Another fundamental element to bear in mind when designing the ideal sawing machine is the operator interface.
The solutions created by ISTech for its sawing machines allow the parameters of the cutting operations to be programmed, executed and memorised for future use, thus achieving, after a rapid learning curve, perfect and repeatable results.
In this respect, ISTech has been a pioneer in realising systems compatible with the principles of Industry 4.0, starting well before this production model became widespread: logging of cutting parameters for the company’s automatic sawing machines has been offered for a long time. The automatic logs are able to retrieve the history of the cuts made, indicating the type of blade used, the processing time and the number of square metres cut up to that moment, in order to assess the efficiency of the machinery and intervene in good time when the blade needs to be replaced or other maintenance operations need to be carried out.
ISTech sawing machines can be seamlessly integrated with company management systems, so that very extensive databases can be accessed and machining processes can be optimised.
The interface of the ISTech automatic sawing machines also allows many operations to be carried out remotely, such as the change of cutting programs, and also to carry out various maintenance operations: this allows the machinery to operate without the continuous presence of the operator and to intervene only when necessary, maximising efficiency and productivity.
In order to clarify how the combination of the different design variables leads to an optimal design, it may be interesting to consider the example of the system realised for a major railway wagon manufacturer.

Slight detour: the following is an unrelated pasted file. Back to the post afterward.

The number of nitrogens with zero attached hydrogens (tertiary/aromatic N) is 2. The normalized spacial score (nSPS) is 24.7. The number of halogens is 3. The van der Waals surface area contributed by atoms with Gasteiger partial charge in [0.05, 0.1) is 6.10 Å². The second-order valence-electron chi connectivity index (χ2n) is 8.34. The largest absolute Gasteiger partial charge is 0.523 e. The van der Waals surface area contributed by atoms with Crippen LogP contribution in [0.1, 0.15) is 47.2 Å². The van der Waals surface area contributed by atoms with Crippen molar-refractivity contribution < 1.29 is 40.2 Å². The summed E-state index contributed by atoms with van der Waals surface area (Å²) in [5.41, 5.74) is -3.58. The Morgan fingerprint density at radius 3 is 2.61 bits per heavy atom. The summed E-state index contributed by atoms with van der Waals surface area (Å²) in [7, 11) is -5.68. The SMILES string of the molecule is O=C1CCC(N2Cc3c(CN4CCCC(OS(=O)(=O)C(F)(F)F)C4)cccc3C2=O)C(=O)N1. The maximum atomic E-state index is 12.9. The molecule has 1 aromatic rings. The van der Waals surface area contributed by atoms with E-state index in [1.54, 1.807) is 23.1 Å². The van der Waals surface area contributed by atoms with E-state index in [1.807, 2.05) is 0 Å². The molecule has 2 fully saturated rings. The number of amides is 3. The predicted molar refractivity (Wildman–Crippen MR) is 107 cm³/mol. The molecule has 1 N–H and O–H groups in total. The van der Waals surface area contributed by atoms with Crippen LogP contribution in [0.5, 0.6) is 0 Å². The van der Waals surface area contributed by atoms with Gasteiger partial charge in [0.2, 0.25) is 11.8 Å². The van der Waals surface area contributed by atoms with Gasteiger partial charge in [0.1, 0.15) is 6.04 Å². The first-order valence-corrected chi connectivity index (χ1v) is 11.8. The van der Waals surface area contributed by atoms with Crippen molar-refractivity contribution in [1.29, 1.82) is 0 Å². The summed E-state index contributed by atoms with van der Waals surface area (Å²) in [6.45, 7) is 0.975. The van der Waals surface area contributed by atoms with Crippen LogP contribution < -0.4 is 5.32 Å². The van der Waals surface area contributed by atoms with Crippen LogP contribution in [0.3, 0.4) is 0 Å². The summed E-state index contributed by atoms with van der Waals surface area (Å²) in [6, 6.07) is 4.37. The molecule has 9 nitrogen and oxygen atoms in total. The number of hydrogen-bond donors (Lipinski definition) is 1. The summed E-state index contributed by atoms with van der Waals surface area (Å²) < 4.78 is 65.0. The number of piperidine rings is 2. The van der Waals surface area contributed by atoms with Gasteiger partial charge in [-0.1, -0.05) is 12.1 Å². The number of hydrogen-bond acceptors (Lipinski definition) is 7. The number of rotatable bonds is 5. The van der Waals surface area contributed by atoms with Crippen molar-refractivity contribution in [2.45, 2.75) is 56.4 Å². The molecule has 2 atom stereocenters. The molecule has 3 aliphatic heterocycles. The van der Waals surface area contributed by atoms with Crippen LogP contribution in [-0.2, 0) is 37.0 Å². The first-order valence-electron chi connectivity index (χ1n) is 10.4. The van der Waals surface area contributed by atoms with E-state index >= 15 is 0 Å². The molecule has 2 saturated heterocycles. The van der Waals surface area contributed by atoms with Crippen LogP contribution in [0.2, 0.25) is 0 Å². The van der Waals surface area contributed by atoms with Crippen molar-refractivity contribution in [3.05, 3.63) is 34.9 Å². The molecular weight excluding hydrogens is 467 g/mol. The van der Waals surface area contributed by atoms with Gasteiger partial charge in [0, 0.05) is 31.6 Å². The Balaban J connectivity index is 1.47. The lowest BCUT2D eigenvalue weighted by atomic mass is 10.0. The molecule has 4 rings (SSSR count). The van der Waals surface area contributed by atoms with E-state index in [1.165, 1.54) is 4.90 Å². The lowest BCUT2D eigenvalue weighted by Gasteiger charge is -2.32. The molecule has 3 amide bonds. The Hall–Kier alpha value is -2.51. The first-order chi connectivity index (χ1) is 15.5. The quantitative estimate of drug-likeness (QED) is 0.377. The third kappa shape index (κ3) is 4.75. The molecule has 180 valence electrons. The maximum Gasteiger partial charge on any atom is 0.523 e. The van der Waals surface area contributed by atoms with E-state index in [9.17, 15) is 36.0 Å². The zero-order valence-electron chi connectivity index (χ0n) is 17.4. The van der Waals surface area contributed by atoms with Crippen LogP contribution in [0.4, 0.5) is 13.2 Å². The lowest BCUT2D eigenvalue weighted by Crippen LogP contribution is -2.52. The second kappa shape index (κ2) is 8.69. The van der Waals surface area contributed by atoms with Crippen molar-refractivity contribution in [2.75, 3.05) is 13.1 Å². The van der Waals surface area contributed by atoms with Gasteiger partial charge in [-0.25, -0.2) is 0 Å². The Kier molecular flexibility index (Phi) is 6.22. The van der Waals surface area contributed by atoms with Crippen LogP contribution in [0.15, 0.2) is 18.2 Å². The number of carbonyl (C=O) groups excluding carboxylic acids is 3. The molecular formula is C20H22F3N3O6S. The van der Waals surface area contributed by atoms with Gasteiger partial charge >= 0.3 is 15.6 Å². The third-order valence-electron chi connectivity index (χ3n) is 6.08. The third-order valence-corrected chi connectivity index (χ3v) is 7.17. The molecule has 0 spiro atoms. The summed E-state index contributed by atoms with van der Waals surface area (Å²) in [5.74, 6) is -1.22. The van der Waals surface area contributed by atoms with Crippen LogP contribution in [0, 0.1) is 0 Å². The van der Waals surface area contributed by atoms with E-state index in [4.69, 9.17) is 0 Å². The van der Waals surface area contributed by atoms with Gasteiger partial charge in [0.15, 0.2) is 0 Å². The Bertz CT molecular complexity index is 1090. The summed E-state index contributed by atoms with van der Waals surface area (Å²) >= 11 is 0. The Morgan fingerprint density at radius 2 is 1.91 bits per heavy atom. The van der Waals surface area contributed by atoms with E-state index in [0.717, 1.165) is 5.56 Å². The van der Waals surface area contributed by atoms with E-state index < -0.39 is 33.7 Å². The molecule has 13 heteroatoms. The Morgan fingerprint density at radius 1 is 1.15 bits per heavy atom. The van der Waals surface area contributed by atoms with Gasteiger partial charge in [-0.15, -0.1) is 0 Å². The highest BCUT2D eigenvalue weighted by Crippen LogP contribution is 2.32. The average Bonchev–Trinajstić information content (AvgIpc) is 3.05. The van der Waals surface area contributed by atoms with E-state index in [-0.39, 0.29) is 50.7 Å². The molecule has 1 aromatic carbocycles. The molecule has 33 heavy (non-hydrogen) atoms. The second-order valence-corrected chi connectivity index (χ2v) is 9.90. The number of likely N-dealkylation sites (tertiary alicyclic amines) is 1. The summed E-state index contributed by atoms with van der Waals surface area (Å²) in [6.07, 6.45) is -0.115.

The company required an automatic system for cutting the axles of trains; these must be cut from forged metal bars which are usually not perfectly cylindrical, tending to taper at the ends.
The bars therefore have differences which can make each of them more suitable for turning into a particular type of axle (there are several hundred types). For each bar, once the type of axle best suited to be made from it has been identified, the optimum cutting point can be determined, thus maximising productivity. Recognising the type of bar is therefore essential to proceed with machining in the most efficient way.
Bar selection has historically been done manually, based on the experience of the operators, who would then manually transport the part to a sawing machine to cut one end of it; this operation would be followed by cutting the other end.
ISTech’s solution has made this process faster and more efficient: a laser system scans the profile of the bar along its entire length (which is usually about 4 metres), recognises which type of axle it is best suited to and identifies the optimum cutting points at the ends.
At this point two cutting heads work simultaneously, one at each end of the bar, to speed up time and reduce material handling.
The finished axle is then transported by an automated shuttle to the correct position in the storage area. Compared to the manual option, the scrap reduction and time savings are clearly considerable.
The customer was very satisfied with the equipment provided by ISTech, which allowed his productivity to increase considerably. They were also able to appreciate the excellent level of service, with well-trained and helpful staff able to resolve any doubts with practical advice in a very short time.
ISTech thus confirmed that the ideal sawing machine for every company’s needs exists, and if it is not yet available on the market, it can be designed and manufactured with excellent results.
For over 25 years, ISTech has offered standard and customised solutions for every metal cutting requirement. Innovative design and flexibility in manufacturing allow ISTech to create tools which integrate perfectly into production cycles, offering high mechanical cutting capabilities and contributing to process automation.
For more information on ISTech solutions you can contact the company by phone (+39 02 93548545) or email (firstname.lastname@example.org) or visit www.istech-segatrici.com